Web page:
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True Visionary

Gianni Scumaci tells us a hairdressing fable he often recites when running his educational talks.

“Many years ago there was a hairdresser who was sitting around a table with a group of professionals – a doctor, a dentist, an architect and so forth. They were going around the table and introducing themselves; when the hairdresser told the group what he did for a job there was silence.”

As Joico’s vision director, Scumaci is working hard with the brand to dispel the stigma that’s far too often attached to hairdressing. “My dream is when the next 16-year-old gets to a position where they’re around the table with that group of people, there isn’t silence when they say they’re a hairdresser,” Scumaci says.

While the spirited Scumaci believes the change will happen over the next five to 10 years, he admits there’s still a lot that needs to happen to raise the social function of the hairdresser.

“There’s been a change in perception to a degree, but I work with different cultures and you find there are different ways that hairdressers are accepted in society from country to country.”

It’s all part of the reason Joico and Scumaci launched game-changing Salon I-Deas – an educational concept dedicated to empowering hairdressers and teaching them adaptable techniques they can make their own. “Salon I-Deas is the most crucial step we’re taking,” says Scumaci. He goes on to explain that, traditionally, hairdressing education has encouraged replication of looks rather than creativity. In contrast, what Scumaci, in partnership with Joico, has done is create techniques that allow hairdressers to celebrate their individuality. “It’s really bringing out everyone’s natural sensibility,” he says. 

As a third-generation hairdresser who recalls cutting hair when he was just eight or nine years old, Scumaci’s passion for seeing the industry get the respect it deserves runs in his blood.

“I’m using my position at Joico to make positive change through the power of education and it’s allowed me to spread that word on a global scale.” Although Scumaci and Joico are making significant strides, he believes we need to see a shift in the way creativity is embraced in the wider education system. 

“Hairdressers are very visual and creative but unfortunately that’s a skill that doesn’t always get celebrated in the early years of school.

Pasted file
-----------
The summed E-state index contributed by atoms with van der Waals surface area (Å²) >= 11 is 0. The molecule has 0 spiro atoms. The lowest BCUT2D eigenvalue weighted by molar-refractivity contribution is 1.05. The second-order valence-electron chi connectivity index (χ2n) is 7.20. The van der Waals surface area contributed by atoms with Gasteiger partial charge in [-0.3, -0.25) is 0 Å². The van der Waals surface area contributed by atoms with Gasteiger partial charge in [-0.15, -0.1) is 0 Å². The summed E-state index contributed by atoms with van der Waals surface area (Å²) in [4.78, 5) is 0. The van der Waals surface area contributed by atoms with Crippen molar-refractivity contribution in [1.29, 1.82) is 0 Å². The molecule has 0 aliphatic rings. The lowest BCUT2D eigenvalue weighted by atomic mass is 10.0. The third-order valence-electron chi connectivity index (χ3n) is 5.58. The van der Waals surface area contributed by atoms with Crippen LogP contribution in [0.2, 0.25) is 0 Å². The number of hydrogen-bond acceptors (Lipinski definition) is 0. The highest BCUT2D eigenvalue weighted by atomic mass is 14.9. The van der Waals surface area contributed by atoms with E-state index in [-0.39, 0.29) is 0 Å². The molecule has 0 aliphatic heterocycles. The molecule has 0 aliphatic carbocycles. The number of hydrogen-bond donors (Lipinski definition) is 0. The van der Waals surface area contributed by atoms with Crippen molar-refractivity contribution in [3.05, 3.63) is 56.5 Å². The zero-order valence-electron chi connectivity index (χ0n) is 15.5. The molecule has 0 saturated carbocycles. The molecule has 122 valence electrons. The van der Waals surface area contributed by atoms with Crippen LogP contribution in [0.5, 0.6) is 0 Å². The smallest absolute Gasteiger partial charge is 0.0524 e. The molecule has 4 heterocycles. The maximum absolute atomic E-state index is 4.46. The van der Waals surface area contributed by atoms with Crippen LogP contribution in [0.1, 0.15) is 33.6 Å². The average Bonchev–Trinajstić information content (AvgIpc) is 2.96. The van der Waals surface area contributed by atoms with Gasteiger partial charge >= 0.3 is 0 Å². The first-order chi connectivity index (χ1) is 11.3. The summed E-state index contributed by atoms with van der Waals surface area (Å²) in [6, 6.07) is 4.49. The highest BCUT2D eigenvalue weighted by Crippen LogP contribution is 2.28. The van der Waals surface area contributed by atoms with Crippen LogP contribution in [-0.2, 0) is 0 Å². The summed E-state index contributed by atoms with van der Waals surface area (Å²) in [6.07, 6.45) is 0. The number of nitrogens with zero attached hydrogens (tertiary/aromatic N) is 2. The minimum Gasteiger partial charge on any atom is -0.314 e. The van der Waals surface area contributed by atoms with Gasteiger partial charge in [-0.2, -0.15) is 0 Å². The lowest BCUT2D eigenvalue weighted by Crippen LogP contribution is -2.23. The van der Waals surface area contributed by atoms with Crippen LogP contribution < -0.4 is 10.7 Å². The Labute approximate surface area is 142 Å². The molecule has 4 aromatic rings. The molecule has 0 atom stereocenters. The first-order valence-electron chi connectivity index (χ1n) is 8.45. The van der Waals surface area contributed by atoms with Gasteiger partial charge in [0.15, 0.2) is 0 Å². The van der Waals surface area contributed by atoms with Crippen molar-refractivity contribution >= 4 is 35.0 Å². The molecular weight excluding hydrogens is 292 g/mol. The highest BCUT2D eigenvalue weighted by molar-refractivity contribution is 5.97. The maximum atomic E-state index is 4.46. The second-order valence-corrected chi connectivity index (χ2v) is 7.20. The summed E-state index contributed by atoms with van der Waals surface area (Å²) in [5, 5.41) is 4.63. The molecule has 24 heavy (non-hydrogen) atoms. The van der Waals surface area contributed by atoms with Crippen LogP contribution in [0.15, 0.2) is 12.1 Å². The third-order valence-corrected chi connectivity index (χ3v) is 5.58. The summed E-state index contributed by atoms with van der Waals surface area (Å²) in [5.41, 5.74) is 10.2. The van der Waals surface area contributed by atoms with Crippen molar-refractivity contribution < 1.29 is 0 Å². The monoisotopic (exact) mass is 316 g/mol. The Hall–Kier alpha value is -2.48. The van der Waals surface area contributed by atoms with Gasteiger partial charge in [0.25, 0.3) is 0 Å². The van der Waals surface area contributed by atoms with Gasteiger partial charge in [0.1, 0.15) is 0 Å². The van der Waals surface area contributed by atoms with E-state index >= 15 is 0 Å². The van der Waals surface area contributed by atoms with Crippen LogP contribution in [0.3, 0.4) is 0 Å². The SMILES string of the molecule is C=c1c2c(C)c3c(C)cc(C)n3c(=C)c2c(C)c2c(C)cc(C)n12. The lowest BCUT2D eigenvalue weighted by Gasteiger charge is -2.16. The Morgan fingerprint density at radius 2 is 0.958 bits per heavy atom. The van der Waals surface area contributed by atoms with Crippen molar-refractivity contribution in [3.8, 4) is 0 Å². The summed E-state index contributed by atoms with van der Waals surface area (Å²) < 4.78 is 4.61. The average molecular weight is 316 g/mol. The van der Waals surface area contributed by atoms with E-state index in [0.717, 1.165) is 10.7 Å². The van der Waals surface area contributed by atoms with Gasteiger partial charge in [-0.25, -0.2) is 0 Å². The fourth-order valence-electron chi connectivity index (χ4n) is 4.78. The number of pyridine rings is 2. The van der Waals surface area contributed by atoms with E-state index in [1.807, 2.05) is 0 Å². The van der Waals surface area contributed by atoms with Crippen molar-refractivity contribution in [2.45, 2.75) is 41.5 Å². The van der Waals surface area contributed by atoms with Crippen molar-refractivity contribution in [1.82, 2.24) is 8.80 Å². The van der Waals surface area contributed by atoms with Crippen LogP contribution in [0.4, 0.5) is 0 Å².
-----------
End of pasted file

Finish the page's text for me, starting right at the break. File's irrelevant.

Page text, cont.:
“We need to put more pressure on governments to change the way schools value creativity. At the moment literacy is given so much attention and creativity isn’t. There needs to be a parallel. It starts at the roots. And it doesn’t matter if it’s hairdressing or other creative careers, when this happens they’ll get valued.”

Scumaci’s also a staunch proponent of hairdressers being the change they want to see. “We need to pull up our socks, stand up and be proud. A lot of hairdressers are, but, in general, it would be great for all hairdressers to realise what they have to offer.”

Scumaci draws inspiration from London in the “swinging sixties” and the lasting impact his good friend and mentor Vidal Sassoon has had on him:

“He had his staff wear suits and command a greater level of respect because at the end of the day I’m not just a hairdresser, I’m a hairdresser. And that’s the mantra that I would like hairdressers to adopt.”

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Easy Breezy

Of all the muses fashion has tapped over the years, Bob Marley is not at the top of the list – at least not for a womenswear label. But the revered reggae star is responsible for at least the name of one fashion brand: Johnny Was, inspired by the eponymous track on Marley’s 1976 album Rastaman Vibration. In 1987, the Los Angeles-based label was founded by Eli Levite, who had played that infectious song, a favourite of his children, so many times he cemented the lyric “Johnny was a good man” into his consciousness. While not going as far as designing clothes in Rasta colours, Johnny Was does favour vintage and bohemian looks that reflect the artsy Californian beach lifestyle. It’s an antidote to fast fashion.

“The embroidery, the prints and the colour combinations are quite different from any other brands I have seen,” says Marilyn McLaughlan, owner of New Zealand fashion retailer Kimberleys. McLaughlan says she is proud to be the only one distributing the brand in New Zealand. “I was in Paris checking out the stands at Tranoï [the international fashion trade show],” she explains. “It was very crowded, with a huge number of designer stands, but to me this one stood out. I approached them to buy exclusively for New Zealand and I haven’t regretted that decision. And that was seven years ago! I still love it that much.” The Johnny Was woman is confident and free-spirited, McLaughlan adds, whether she’s dressing up, jet-setting around the globe or just walking out of the surf. “Each piece can be worn in many ways, from beach to dinner. It’s all in the styling.”

The Johnny Was brand falls into six collections: Johnny Was, JWLA, 3J Workshop, Biya, Pete & Greta and 4 Love & Liberty, all helmed by designer Biya Ramar with the exception of 4 Love & Liberty, a project of Christy Whitley. Each aesthetic is distinct but united by beautiful fabrics such as silk, voile and velvet as well as embellishments of lace, embroidery and beading, done in a vintage, beatnik style.

Although her fashion business, now with 13 stores in five cities around the country, deals in several international and homegrown clothing brands – including her own labels Episode, Marilyn Seyb, Marilyn Seyb Jeune and Marilyn Seyb Glamour – McLaughlan says Johnny Was will always occupy a special place in her heart. “I can’t help myself. I have so many pieces,” she laughs. “I think my new favourite will be the divine silk print I just saw in the Los Angeles showrooms. I can’t wait until delivery in 2016.”

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